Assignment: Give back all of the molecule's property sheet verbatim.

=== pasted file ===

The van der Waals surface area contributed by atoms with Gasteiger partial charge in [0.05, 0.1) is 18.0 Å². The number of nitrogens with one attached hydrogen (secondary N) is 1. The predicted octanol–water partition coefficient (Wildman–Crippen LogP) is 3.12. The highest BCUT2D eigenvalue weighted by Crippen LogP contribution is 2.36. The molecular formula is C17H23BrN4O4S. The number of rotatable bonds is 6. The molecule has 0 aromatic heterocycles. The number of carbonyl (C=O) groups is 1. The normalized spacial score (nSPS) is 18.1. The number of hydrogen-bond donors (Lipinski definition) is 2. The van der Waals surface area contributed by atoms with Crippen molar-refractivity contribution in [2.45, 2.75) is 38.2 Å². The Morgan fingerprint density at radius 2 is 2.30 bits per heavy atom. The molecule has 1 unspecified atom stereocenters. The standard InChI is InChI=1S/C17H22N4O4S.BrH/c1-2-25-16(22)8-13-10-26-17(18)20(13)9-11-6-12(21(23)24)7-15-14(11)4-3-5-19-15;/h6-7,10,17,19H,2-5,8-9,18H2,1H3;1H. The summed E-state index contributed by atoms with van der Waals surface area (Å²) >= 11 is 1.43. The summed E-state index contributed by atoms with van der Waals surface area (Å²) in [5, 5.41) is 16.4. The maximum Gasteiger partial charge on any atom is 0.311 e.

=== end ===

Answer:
The van der Waals surface area contributed by atoms with Gasteiger partial charge in [0.05, 0.1) is 18.0 Å². The number of nitrogens with one attached hydrogen (secondary N) is 1. The predicted octanol–water partition coefficient (Wildman–Crippen LogP) is 3.12. The highest BCUT2D eigenvalue weighted by Crippen LogP contribution is 2.36. The molecular formula is C17H23BrN4O4S. The number of rotatable bonds is 6. The molecule has 0 aromatic heterocycles. The number of carbonyl (C=O) groups is 1. The normalized spacial score (nSPS) is 18.1. The number of hydrogen-bond donors (Lipinski definition) is 2. The van der Waals surface area contributed by atoms with Crippen molar-refractivity contribution in [2.45, 2.75) is 38.2 Å². The Morgan fingerprint density at radius 2 is 2.30 bits per heavy atom. The molecule has 1 unspecified atom stereocenters. The standard InChI is InChI=1S/C17H22N4O4S.BrH/c1-2-25-16(22)8-13-10-26-17(18)20(13)9-11-6-12(21(23)24)7-15-14(11)4-3-5-19-15;/h6-7,10,17,19H,2-5,8-9,18H2,1H3;1H. The summed E-state index contributed by atoms with van der Waals surface area (Å²) >= 11 is 1.43. The summed E-state index contributed by atoms with van der Waals surface area (Å²) in [5, 5.41) is 16.4. The maximum Gasteiger partial charge on any atom is 0.311 e.